As political philosophy is about politics mainly, it s...

6 Pages(1500 words)Coursework

Identification of problems in the Criminal Justice System of the US

They are on trial and will be dealt with fairly. These laws ensure that no one, even if he or she has committed a crime is abused or punished cruelly.
Following the history of civilization like in china, we see the traces of systems for Criminal justice in order to provide safety for the citizens. Evolving through the years laws have been modified and changed to form the system that we know today.
 From its start, the “U.S. criminal justice system” has advocated the idea of “checks and balances”. To avoid dictatorial rule, the people who founded this system in such a way that one person was not given control or authority completely to punish the criminals. The idea of assigning a ‘jury...
6 Pages(1500 words)Assignment

Various Treatment of Young People in the Criminal Justice System

The ways in which the treatment of young offenders is differentiated from that of adult offenders are also presented using appropriate literature; particular reference is made to the role of Young Offender Institutions (YOI). It is proved that the current criminal justice for young offenders in the UK is not effective, despite the measures taken by the government for securing the rehabilitation of these individuals. On the other hand, the full alignment of the treatment of young offenders with that of the adult offenders, as this practice is in progress in the UK, will not resolve the problems related to the rehabilitation of young offenders. The alteration of the rules of the existing criminal justice system without eliminating t...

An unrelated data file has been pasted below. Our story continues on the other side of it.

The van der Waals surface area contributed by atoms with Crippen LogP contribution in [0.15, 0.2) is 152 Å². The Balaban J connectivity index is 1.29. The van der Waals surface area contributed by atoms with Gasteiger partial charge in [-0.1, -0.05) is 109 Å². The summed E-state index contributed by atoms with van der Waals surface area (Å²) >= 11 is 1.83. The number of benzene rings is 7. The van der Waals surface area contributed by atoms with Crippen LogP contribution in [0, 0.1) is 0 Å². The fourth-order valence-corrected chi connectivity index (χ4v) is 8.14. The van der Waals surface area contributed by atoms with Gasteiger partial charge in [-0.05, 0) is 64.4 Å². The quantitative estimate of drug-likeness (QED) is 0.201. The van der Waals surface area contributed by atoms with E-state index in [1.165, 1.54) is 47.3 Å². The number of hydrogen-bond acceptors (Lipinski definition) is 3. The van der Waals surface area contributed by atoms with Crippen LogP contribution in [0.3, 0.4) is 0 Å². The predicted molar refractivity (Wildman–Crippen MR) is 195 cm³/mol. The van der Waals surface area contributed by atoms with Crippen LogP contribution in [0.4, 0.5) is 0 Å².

7 Pages(1750 words)Coursework
sponsored ads
We use cookies to create the best experience for you. Keep on browsing if you are OK with that, or find out how to manage cookies.

Let us find you another Essay on topic Discussion Board Criminal Justice for FREE!

Contact Us